Open with DEXTER
In the text
thumbnail Fig. 4.

Decorrelated BRITE-Heweliusz photometry of HD 149 404, averaged over the spacecraft orbit, folded with the orbital period of the binary system. The red solid curve yields the best-fit Fourier reconstruction consisting of two sine waves: one at the orbital frequency and one at its second harmonic (see Eq. (2)). The lower panel illustrates the residuals between the data and this fit.

Open with DEXTER
In the text
thumbnail Fig. 5.

Comparison between the BRITE (red open squares) and SMEI (filled blue dots) lightcurve folded with the orbital period of HD 149 404. The data points correspond to normal points built adopting a phase bin of 0.02. To highlight the actual variations, the mean magnitudes are subtracted from both lightcurves.

Open with DEXTER
In the text
thumbnail Fig. 6.

Time-frequency diagrams of the decorrelated photometry of HD 149 404, averaged over the spacecraft orbit before (upper panels) and after (lower panels) pre-whitening for Porb and Porb/2. Left panels: evolution of the Fourier periodogram as a function of the heliocentric Julian day at the middle of the 20-day sliding window (see text). Dark blue, light blue, and cyan stand respectively for semi-amplitudes ≥9 mmag, ≥6 mmag, and ≥3 mmag. Right panels: Fourier periodograms over the full duration of the BRITE campaign.

Open with DEXTER
In the text
thumbnail Fig. 7.

Log-log plot of the semi-amplitude spectrum of the decorrelated photometry, averaged over the spacecraft orbit. The semi-amplitude spectrum is shown out to the Nyquist frequency of the spacecraft orbit (7.414 d−1). The red line corresponds to the best-fit red-noise relation with A0 = 0.0021, γ = 1.93 ± 0.11 and τ = 0.138 ± 0.005 day, fit up to a frequency of 4.0 d−1.

Open with DEXTER
In the text
thumbnail Fig. 8.

Top panel: histogram of the ratio between the semi-amplitudes of the orbital frequency and its second harmonic as obtained with the Monte Carlo simulations. The dashed vertical line indicates the observed value of the semi-amplitude ratio obtained via pre-whitening of the lightcurve averaged over the BRITE spacecraft orbit (A1/A2)BRITE = 0.52 ± 0.05. Bottom panel: histogram of the difference between the two maxima of the simulated lightcurves. The observed value of this difference in the BRITE lightcurve (≃0.005 mag) is again shown by the dashed vertical line.

Open with DEXTER
In the text
thumbnail Fig. 9.

Properties of the best-fit models (assuming no surface spots) of the lightcurves for option I (spacecraft-orbit-averaged BRITE photometry, upper left quadrant), option II (binned BRITE lightcurve, upper right quadrant), and option III (binned SMEI lightcurve, lower left quadrant). For each option, the panels illustrate the fit quality, the astrometry-based luminosity ABL (see text), and the total mass of the system as a function of the secondary filling factor. The blue hatched area in the ABL panels indicates the value of ABLDR2 and its associated uncertainty. The lower right panel of each quadrant compares the lightcurve with the fit with the lowest χ2 that also agrees with the value of ABLDR2 (see Table 2).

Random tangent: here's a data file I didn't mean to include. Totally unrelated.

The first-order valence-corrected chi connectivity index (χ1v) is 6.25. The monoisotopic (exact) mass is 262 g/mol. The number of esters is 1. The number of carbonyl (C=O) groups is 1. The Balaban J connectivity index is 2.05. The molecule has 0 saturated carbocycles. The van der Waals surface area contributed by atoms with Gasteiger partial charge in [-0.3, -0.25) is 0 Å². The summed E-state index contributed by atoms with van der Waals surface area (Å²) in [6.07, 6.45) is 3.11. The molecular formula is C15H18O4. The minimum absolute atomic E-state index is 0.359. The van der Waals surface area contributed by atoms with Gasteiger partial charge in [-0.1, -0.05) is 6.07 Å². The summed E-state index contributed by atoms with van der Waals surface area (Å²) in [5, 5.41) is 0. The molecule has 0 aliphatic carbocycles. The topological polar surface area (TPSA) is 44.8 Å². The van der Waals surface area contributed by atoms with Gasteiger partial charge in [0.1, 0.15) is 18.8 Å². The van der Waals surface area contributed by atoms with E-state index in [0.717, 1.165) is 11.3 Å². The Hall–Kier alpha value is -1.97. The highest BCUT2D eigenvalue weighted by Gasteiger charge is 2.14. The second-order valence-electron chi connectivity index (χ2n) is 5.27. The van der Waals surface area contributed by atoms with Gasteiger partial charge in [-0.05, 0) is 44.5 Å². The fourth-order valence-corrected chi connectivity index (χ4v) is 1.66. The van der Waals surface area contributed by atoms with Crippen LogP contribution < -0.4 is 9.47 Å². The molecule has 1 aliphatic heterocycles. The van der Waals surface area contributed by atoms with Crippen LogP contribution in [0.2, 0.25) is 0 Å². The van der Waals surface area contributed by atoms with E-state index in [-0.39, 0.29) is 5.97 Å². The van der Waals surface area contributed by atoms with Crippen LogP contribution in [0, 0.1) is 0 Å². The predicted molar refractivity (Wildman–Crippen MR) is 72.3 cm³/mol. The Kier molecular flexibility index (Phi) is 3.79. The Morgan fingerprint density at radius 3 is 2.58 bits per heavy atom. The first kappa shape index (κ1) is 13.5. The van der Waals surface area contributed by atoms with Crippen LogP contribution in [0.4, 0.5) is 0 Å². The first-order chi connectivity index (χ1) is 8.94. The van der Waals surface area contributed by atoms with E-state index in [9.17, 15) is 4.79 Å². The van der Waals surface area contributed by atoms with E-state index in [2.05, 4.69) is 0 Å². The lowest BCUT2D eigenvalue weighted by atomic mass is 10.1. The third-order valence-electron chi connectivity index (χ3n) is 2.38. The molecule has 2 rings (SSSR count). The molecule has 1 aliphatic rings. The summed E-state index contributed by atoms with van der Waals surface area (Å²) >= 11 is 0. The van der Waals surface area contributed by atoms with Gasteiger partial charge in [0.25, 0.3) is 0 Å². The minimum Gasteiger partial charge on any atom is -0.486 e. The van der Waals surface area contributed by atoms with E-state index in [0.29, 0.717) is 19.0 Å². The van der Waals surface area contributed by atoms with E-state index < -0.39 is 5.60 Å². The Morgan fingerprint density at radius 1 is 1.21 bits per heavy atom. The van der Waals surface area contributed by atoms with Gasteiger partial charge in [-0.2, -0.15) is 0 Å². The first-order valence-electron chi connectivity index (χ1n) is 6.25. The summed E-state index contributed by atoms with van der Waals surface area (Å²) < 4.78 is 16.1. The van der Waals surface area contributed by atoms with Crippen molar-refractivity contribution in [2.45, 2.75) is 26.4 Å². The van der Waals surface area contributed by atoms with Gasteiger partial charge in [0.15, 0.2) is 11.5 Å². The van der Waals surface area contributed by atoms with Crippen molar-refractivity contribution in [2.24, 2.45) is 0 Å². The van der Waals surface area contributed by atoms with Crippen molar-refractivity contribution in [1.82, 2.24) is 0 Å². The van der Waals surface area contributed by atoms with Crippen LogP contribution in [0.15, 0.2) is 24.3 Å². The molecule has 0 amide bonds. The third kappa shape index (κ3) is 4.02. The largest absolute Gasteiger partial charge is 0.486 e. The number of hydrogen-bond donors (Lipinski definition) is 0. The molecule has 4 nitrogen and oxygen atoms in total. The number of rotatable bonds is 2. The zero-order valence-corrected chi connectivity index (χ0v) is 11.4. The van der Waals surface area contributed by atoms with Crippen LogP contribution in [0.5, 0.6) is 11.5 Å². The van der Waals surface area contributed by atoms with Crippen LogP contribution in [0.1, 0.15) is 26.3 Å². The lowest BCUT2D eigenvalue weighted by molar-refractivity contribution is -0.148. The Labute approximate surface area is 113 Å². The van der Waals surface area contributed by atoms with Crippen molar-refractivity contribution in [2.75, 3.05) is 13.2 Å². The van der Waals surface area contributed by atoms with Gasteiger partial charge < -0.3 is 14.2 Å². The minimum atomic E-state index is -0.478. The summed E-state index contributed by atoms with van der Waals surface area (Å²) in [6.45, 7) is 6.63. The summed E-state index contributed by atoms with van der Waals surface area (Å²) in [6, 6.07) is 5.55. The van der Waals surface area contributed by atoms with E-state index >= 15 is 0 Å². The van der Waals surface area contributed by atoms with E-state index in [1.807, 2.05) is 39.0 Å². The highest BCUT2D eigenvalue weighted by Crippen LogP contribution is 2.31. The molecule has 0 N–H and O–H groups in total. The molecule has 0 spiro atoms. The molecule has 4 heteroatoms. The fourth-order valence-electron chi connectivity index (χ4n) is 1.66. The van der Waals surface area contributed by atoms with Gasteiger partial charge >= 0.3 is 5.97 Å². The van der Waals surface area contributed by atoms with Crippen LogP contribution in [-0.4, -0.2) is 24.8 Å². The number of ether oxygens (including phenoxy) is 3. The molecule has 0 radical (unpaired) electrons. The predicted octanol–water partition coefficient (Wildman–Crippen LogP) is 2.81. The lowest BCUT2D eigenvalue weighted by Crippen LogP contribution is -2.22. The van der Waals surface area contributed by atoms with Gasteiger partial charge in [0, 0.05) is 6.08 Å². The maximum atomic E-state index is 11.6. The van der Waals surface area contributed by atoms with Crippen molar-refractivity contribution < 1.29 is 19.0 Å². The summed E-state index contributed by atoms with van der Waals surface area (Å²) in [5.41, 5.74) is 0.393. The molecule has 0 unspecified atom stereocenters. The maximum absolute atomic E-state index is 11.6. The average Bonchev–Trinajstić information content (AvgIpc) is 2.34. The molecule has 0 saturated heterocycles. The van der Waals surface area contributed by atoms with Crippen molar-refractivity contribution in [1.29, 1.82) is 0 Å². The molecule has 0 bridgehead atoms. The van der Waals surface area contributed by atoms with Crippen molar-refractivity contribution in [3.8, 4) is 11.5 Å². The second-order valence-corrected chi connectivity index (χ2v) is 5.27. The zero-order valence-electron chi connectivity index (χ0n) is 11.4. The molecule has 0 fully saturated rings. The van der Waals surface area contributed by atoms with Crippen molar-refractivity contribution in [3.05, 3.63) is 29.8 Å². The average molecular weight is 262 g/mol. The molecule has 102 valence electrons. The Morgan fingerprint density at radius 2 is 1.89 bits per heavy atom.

Open with DEXTER
In the text
thumbnail Fig. 10.

Secondary filling factor f2 as a function of orbital inclination for the best-fit lightcurve models of option II (binned BRITE lightcurve) without a spot on the secondary (filled dots) and including a spot (red open diamonds). For each value of f2 three models are shown, corresponding to the three values of f1 investigated.

Open with DEXTER
In the text
thumbnail Fig. 11.

Same as Fig. 9, but for the fits including a spot on the secondary surface.

Open with DEXTER
In the text
thumbnail Fig. 12.

Position of the components of HD 149 404 in the Hertzsprung-Russell diagram (upper panels) and in the log g–log Teff diagram (lower panels). The filled (resp. empty) symbols correspond to the primary (resp. secondary) star. In the left panels, evolutionary tracks for single massive stars at solar metallicity and initially rotating at 0.4 × vcrit from Ekström et al. (2012) are overplotted. The dashed red lines correspond to isochrones of 5.0 and 7.9 Myr. In the right panels we show evolutionary tracks from Brott et al. (2011). The solid lines yield tracks with initial equatorial rotational velocities near 100 km s−1 (112, 111, 110, 109, and 109 km s−1 for the 15, 20, 25, 30, and 35 M models), whilst the dashed tracks correspond to initial equatorial rotational velocities near 200 km s−1 (216, 214, and 213 km s−1 for the 35, 40, and 50 M models).

Open with DEXTER
In the text
thumbnail Fig. A.1.

Same as Fig. 3, but for the SMEI photometry of HD 149 404 corrected for the annual modulation, outliers, and long-term trends. The long-dashed (respectively short-dashed) red lines in the right panels correspond to νorb (respectively 2 × νorb).

Open with DEXTER
In the text
thumbnail Fig. A.2.

Same as Fig. A.1, but after an additional cleaning step to remove the instrumental signal at frequencies near integer multiples of 1 d−1 and around 3.6 d−1.

Open with DEXTER
In the text